Disseminated Intravascular Coagulation (DIC) Score
Determines risk of DIC in patients diagnosed with thrombosis associated conditions.
There is more information about the score and about the original study in the text below the calculator.
The disseminated intravascular coagulation (DIC) score evaluates patients who suffer from conditions that are associated with thrombosis in order to determine risk of intravascular activation of coagulation.
The score is passed on four parameters: platelet count, fibrin markers, prothrombin time and fibrinogen level.
The result varies from 0 to 8 and a cut off of 5 points is applied with 93% sensitivity and 98% specificity in determining likelihood of disseminated intravascular coagulation.
The score should be repeated daily if the symptoms and laboratory results persist.
2. The scoring method explained
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The scoring method explained
This is a stratifying tool for risk of disseminated intravascular coagulation that is addressed to patients with a thrombosis associated underlying disorder.
The score was developed in 2009 by The International Society of Thrombosis and Haemostasis (ISTH) (a study by Levi et al.) and is based on the following definition of DIC: an acquired syndrome characterized by intravascular activation of coagulation, due to various causes.
There are four parameters that are monitored:
|Score items||Answer choices (points)||Description|
|Platelet count||More than 100,000/microL (0)
Between 50,000/microL - 100,000/microL (1)
Less than 50,000/microL (2)
|The lower the platelet count, the higher the likelihood of DIC.|
|Increase in fibrin markers||No change (0)
Moderate rise (2)
Strong rise (3)
|Examples of Fibrin Markers that are monitored for any changes include D-dimer and fibrin split products.|
|Prothrombin time prolongation||3 seconds or less (0)
More than 3 seconds but less than 6 seconds (1)
More than 6 seconds (2)
|The higher the time, usually more than 3 - 6 seconds, the higher the likelihood of DIC.|
|Fibrinogen level||Greater than 1 g/L (0)
Less than 1 g/L (1)
|Because the determination has a cut off of 1 g/L, values below the cut off pose a higher risk.|
Each of the above four parameters are attributed a numeric value. These are summed to provide the final score that varies between 0 and 8.
A cut off of 5 points is applied with 93% sensitivity and 98% specificity for DIC so there are two groups of results:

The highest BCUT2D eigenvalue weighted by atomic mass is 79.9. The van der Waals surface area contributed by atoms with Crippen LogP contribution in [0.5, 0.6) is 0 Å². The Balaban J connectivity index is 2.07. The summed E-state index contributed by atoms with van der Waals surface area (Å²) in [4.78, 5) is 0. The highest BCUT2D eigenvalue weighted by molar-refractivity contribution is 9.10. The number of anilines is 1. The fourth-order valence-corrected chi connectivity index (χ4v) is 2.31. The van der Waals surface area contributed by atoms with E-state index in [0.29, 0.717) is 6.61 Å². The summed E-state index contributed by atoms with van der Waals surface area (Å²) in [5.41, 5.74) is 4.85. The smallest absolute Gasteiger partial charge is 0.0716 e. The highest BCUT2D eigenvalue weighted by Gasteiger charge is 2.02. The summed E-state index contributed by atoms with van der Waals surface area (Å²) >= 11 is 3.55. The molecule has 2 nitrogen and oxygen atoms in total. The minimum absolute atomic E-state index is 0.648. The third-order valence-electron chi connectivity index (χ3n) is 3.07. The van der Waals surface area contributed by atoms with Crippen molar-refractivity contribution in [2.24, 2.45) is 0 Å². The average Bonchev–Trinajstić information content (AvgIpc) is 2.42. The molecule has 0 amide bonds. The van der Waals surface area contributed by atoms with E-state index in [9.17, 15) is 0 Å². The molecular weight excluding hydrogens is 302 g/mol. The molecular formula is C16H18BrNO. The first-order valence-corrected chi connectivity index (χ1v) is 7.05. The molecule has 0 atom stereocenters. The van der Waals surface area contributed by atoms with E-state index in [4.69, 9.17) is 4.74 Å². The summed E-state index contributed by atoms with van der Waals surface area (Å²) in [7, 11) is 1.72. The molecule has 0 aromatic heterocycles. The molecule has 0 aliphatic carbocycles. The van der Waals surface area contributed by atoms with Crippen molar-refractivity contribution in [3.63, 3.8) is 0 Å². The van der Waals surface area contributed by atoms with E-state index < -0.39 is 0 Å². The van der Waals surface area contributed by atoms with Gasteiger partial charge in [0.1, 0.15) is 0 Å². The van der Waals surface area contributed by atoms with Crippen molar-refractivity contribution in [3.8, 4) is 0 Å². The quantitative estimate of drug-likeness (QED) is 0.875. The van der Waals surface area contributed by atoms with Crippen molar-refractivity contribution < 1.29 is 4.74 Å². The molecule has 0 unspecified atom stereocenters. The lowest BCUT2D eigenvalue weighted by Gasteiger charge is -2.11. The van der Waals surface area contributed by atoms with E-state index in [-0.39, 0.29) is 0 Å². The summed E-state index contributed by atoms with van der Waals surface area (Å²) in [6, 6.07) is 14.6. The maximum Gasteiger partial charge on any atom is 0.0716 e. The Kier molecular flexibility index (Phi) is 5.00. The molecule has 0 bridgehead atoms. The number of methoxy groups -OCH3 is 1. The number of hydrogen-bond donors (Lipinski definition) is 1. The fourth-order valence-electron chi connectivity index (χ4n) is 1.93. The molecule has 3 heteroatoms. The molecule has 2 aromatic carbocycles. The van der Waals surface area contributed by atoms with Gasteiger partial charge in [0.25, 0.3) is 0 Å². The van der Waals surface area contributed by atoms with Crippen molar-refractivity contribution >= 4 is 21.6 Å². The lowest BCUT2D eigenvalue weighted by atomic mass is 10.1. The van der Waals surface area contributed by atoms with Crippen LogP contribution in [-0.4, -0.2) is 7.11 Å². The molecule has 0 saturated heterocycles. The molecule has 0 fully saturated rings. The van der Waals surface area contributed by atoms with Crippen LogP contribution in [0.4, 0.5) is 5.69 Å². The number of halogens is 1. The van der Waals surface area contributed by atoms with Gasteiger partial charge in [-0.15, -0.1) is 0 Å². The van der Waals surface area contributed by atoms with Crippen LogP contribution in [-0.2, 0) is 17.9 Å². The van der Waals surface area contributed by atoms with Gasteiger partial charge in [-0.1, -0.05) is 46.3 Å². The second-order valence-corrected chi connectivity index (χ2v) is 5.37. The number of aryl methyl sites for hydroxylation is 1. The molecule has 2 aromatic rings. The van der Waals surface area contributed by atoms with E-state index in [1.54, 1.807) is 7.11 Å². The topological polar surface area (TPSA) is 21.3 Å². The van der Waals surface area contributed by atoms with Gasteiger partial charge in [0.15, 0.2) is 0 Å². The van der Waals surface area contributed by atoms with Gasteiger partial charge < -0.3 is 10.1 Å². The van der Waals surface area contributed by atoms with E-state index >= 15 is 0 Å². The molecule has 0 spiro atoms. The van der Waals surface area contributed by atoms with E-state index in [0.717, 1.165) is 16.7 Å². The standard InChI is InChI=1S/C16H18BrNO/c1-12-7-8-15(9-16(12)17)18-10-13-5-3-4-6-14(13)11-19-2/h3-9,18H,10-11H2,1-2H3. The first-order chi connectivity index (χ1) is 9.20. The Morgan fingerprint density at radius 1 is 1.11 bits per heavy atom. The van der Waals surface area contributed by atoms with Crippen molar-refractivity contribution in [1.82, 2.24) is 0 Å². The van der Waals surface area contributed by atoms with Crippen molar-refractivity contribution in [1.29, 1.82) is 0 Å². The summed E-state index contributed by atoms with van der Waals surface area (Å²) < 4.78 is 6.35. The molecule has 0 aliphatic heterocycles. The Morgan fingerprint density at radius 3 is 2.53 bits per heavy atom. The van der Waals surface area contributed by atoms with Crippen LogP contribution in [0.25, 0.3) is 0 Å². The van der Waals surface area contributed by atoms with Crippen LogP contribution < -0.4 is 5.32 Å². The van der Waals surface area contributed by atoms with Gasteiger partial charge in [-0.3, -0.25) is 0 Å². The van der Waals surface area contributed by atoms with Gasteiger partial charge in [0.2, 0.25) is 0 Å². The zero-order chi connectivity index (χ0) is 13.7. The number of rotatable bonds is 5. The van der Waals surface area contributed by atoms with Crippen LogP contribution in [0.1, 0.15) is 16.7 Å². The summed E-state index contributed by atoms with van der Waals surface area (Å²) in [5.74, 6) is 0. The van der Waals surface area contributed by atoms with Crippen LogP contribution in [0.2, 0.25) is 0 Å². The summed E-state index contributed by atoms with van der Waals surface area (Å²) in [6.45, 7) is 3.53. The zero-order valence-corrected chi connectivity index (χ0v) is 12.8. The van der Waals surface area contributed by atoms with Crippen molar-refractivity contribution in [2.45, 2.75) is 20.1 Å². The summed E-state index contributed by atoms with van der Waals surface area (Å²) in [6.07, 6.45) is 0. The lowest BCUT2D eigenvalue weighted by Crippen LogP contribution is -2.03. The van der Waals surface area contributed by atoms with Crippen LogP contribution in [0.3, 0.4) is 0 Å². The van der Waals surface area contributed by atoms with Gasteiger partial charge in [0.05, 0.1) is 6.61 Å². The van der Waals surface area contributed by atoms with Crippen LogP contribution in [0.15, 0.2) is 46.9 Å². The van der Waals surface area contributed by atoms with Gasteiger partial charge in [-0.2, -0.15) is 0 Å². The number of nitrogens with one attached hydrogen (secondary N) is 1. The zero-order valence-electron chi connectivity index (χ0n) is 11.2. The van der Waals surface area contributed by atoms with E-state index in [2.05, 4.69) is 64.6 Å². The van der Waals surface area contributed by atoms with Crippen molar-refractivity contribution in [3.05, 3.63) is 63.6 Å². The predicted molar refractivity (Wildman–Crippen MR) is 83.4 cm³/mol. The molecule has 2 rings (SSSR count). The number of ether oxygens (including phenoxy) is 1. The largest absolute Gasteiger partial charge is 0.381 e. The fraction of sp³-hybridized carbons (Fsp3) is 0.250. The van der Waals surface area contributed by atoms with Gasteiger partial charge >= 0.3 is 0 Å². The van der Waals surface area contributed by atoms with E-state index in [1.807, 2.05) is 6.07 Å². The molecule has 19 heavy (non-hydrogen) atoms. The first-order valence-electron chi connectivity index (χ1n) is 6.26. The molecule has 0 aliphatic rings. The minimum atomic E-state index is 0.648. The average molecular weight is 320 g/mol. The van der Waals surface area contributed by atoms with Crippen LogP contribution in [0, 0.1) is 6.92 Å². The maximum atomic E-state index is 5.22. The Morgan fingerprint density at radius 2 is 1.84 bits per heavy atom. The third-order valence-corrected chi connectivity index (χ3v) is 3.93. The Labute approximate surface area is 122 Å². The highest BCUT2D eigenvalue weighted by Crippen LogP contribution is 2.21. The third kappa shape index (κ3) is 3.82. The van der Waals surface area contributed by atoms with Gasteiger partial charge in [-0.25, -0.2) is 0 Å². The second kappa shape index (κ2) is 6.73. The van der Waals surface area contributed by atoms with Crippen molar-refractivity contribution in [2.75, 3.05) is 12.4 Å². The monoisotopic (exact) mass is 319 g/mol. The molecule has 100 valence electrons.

■ Scores between 0 and 4 are not consistent with disseminated intravascular coagulation, however, if symptoms persist, the score should be reapplied every 24 hours.
■ Scores between 5 and 8 are consistent with DIC and laboratory determinations should continue to be monitored, along with the daily application of the score.
DIC medical guidelines
Intravascular activation of coagulation occurs as a secondary complication to an underlying disorder, the most common being sepsis and malignancy (especially leukemia). Less common DIC triggers include:
■ Trauma (especially brain trauma, crush syndrome);
■ Severe toxic reactions;
■ Organ failure;
■ Incompatible blood transfusion, transplant reactions;
■ Large aortic aneurysms;
■ Obstetric emergencies (amniotic fluid embolism, abruptio placenta, eclampsia).
The thrombin dependent coagulation mechanism is activated in a profuse way which leads to hemorrhage or to thrombosis in the subacute or chronic form.
DIC presentation is consistent with symptoms of the underlying condition but the patient may also have large bruises or spontaneous bleeding at venepuncture. Other characteristic symptoms include confusion, fever, petechia, purpura, adult respiratory distress syndrome (ARDS) or skin necrosis.
There are three criteria that must be met for DIC diagnosis:
■ An underlying disorder associated with DIC;
■ Clinical findings positive for DIC;
■ Laboratory findings* consistent with DIC (evidence of thrombin and plasmin activation).
*Laboratory tests involve a clotting screening that consists of:
■ Prothrombin time (PT);
■ Activated partial thromboplastin time (aPTT);
■ Platelet counts;
■ Fibrinogen level.
The above can be associated with a D-dimer test which is the most specific investigation. Fibrin degradation products test (FDPs) is also used, but has less specificity as it appears in other conditions, such as deep venous thrombosis (DVT).
The D-dimer test is the most specific investigation for DIC while Fibrin degradation products (FDPs) is less specific and appears in other conditions as well, i.e. deep vein thrombosis (DVT).
Prognosis depends on the outcome of the primary condition and on how extensive is the intravascular thrombosis. In serious complications, mortality rates are between 10 and 50% (the latter being recorded in patients with sepsis).
Levi M, Toh CH, Thachil J, Watson HG. Guidelines for the diagnosis and management of disseminated intravascular coagulation. British Committee for Standards in Haematology. Br J Haematol. 2009; 145(1):24-33.
1. Voves C, Wuillemin WA, Zeerleder S. International Society on Thrombosis and Haemostasis score for overt disseminated intravascular coagulation predicts organ dysfunction and fatality in sepsis patients. Blood Coagul Fibrinolysis. 2006; 17(6):445-51.
2. Kaneko T, Wada H. Diagnostic criteria and laboratory tests for disseminated intravascular coagulation. J Clin Exp Hematop. 2011; 51(2):67-76.
Objective: Risk Prediction
No. Of Items: 4
Year Of Study: 2009
Published On: June 22, 2017 · 07:02 AM
Last Checked: June 22, 2017
Next Review: June 22, 2023